Following protracted negotiations, lawmakers on Capitol Hill reached a bipartisan and bicameral deal to finalize the Fiscal Year (FY) 2023 appropriations process. While not as generous toward medical research and public health as prior proposals, the final omnibus package still provides meaningful funding increases for many key agencies and programs. Lawmakers were also working to dispense with critical and timely health policy items and used the omnibus as a comprehensive vehicle to advance legislative provisions, in addition to providing funding. A summary of key items from the FY 2023 omnibus appropriations package is included below.
FY 2023 Funding
- $47.459 billion program level for the National Institutes of Health (NIH), an increase of $2.5 billion over FY 2022.
- $3.24 billion for the National Institute of General Medical Sciences (NIGMS), an increase of $147.31 million over FY 2022.
- $425.96 million for the Institutional Development Awards (IDeA) program, an increase of $15.50 million over FY 2022.
- $524.4 million for the National Institute on Minority Health and Health Disparities (NIMHD), an increase of $65.34 million over FY 2022.
- $88.77 million for Research Centers at Minority Institutions (RCMIs), an increase of $4 million over FY 2022.
- $923.32 million for the National Center for Advancing Translational Sciences (NCATS), an increase of $41.06 million over FY 2022.
- $629.56 million for the Clinical and Translational Science Awards (CTSA) Program, an increase of $22.91 million over FY 2022.
- $1.5 billion for the Advanced Research Projects Agency for Health (ARPA-H), an increase of $500 million over FY 2022.
- $9.218 billion program level for the Centers for Disease Control and Prevention (CDC), an increase of $760 million over FY 2022.
- $373.5 million for the Agency for Health Care Research and Quality (AHRQ), an increase of $23.1 million over FY 2022.
Health Policy Provision
- Authorizes the establishment of the Advanced Research Projects Agency – Health (ARPA-H), that will accelerate innovation in health and medicine by investing in novel, broadly applicable, high-risk, high-reward research projects. ARPA-H will be part of NIH, but physically located away from the NIH campus. ARPA-H will have the authority to collaborate with other federal agencies, including FDA, and have the authority to establish relationships with historically black health professions schools.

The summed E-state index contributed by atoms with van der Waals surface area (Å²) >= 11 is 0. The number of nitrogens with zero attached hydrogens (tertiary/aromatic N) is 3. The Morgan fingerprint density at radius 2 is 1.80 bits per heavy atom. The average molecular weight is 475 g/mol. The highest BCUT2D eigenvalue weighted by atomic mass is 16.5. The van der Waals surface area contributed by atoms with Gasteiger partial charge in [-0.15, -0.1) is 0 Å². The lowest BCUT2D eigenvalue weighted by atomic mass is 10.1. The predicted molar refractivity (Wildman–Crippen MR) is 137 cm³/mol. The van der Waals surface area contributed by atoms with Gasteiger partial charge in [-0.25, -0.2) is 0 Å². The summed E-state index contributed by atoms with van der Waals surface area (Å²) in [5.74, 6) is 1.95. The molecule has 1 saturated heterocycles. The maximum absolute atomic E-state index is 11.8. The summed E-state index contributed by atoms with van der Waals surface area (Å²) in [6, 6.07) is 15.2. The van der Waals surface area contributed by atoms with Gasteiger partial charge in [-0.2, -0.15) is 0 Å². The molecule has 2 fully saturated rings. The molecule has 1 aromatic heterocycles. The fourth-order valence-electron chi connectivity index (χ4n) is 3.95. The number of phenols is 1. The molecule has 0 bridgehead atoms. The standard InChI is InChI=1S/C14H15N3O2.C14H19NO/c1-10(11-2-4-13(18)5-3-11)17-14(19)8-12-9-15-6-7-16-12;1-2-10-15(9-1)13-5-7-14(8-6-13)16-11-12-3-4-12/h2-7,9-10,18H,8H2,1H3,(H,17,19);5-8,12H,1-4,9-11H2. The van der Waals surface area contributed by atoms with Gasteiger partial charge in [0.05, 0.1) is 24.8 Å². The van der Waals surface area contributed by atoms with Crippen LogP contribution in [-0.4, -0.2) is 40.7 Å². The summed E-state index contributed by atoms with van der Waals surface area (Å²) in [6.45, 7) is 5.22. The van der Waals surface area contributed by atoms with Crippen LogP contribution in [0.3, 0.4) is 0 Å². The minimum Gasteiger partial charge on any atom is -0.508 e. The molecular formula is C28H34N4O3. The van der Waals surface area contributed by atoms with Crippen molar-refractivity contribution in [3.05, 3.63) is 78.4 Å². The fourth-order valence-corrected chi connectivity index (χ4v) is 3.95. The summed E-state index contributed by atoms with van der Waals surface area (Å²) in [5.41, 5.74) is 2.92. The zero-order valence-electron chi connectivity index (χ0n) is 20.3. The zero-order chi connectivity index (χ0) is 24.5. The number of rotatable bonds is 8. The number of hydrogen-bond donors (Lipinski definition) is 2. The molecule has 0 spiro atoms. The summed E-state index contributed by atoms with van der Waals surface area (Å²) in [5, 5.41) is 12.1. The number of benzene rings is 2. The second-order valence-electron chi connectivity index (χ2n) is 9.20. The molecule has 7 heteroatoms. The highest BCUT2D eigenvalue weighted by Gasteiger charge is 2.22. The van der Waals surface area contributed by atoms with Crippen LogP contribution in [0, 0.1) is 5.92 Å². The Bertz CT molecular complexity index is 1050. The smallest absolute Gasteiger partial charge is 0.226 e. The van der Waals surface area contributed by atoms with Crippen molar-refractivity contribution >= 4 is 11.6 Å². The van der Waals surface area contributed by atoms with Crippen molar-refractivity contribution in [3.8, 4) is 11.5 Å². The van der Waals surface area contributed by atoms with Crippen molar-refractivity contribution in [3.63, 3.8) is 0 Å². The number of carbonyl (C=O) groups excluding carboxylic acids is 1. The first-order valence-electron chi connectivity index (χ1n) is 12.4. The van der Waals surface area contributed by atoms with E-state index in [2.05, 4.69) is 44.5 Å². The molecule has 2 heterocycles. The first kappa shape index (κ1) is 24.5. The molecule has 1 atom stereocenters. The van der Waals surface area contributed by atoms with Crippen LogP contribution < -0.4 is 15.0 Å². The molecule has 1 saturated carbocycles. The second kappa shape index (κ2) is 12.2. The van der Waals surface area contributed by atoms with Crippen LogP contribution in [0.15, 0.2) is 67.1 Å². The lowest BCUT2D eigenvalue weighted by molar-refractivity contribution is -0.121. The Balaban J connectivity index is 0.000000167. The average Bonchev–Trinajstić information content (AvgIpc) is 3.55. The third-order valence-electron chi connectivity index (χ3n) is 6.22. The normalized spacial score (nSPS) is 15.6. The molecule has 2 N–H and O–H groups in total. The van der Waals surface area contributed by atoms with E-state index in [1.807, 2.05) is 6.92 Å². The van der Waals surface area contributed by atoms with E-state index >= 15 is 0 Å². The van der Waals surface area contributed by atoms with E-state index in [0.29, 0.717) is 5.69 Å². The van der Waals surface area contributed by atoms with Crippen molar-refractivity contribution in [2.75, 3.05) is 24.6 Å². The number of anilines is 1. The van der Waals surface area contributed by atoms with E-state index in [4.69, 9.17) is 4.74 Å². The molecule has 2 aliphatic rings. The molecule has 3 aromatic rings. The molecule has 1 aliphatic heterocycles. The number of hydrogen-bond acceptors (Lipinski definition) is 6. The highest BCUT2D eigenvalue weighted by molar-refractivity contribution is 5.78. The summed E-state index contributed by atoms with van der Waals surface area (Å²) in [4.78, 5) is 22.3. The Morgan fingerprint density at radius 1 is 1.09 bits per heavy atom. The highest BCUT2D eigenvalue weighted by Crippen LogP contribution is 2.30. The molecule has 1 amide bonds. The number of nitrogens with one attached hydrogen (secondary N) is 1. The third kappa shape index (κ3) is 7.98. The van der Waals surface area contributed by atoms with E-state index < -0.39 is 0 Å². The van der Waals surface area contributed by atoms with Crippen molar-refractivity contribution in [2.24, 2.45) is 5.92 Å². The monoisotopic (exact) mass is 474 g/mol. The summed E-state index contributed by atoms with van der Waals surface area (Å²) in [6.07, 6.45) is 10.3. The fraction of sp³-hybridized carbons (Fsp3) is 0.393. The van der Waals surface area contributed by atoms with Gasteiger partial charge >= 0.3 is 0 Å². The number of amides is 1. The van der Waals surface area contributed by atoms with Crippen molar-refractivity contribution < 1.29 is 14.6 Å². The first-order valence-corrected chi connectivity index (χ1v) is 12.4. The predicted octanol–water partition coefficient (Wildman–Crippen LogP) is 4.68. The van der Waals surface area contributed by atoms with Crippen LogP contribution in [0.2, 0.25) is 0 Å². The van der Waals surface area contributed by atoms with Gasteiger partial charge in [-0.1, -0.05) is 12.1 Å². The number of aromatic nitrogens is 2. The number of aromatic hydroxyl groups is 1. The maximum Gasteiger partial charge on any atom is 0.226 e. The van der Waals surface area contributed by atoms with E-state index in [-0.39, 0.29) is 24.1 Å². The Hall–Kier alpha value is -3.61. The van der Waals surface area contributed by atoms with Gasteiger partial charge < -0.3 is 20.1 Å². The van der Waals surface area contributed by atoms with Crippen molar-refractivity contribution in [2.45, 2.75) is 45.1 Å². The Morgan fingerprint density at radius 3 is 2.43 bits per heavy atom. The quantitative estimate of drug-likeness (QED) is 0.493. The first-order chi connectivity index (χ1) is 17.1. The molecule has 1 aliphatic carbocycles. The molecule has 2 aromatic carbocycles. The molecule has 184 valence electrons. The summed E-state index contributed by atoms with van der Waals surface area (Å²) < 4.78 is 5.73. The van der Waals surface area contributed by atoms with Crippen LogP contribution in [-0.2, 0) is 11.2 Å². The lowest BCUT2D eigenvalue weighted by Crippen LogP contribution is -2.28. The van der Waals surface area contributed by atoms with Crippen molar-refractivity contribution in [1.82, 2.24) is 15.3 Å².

- Additional Graduate Medical Education (GME) Residency Positions. Supports physician workforce development by providing for the distribution of 200 additional Medicare-funded graduate medical education (GME) residency positions starting in Fiscal Year 2026. This provision dedicates one-half of the total number of positions to psychiatry or psychiatry subspecialty residencies and provides consideration to teaching hospitals located in health professions shortage areas.
- Requires FDA to take a series of actions intended to modernize and improve clinical trials including increasing the diversity and engagement of trial participants.
- Extends Medicare telehealth flexibilities that were extended in the Consolidated Appropriations Act, 2022, through December 31, 2024.
- Provides additional support for physicians and other health care professionals in adjusting to Medicare payment changes. For services furnished in 2023, increases otherwise applicable Medicare Physician Fee Schedule payments by 2.5 percent. For services furnished in 2024, provides a 1.25 percent payment increase. Extends the mandatory Medicare payment reductions under sequestration for the first 6 months of fiscal year 2032, while revising Medicare sequestration percentages to 2 percent for fiscal year 2030 and fiscal year 2031.
CTSA Program Instructions
Clinical and Translational Science Awards (CTSAs).-The agreement provides $629,560,000, an increase of $22,914,000 above the fiscal year 2022 enacted level. The agreement maintains its strong support for the CTSA program and reaffirms previous language preserving the size, scope, and historic mission of the CTSA program, including the direction that no hub shall receive less than 95 percent of the resources that were provided prior to fiscal year 2022. Last year, the agreement expressed concerns with a new Funding Opportunity Announcement and its potential to divert appropriated resources away from CTSA hubs. The agreement is concerned that NCATS continues to push to disaggregate CTSA activities, which makes the application process burdensome on investigators and resulted in nearly all institutions submitting partial applications. No later than 30 days after enactment of this Act, NCATS is directed to brief the Committees on options to reverse disaggregation, preserve historic CTSA activities and institutional support, including training as many young investigators as possible, and ensure that any hub funded receive not less than 95 percent of the resources that were previously provided. Finally, the agreement reiterates previous direction that NCATS inform the Committees prior to any planned changes to the size of hub awards, scope of the program, or strategic changes to the program, specifically noting that the Committees shall be consulted prior to any new CTSA initiatives being implemented.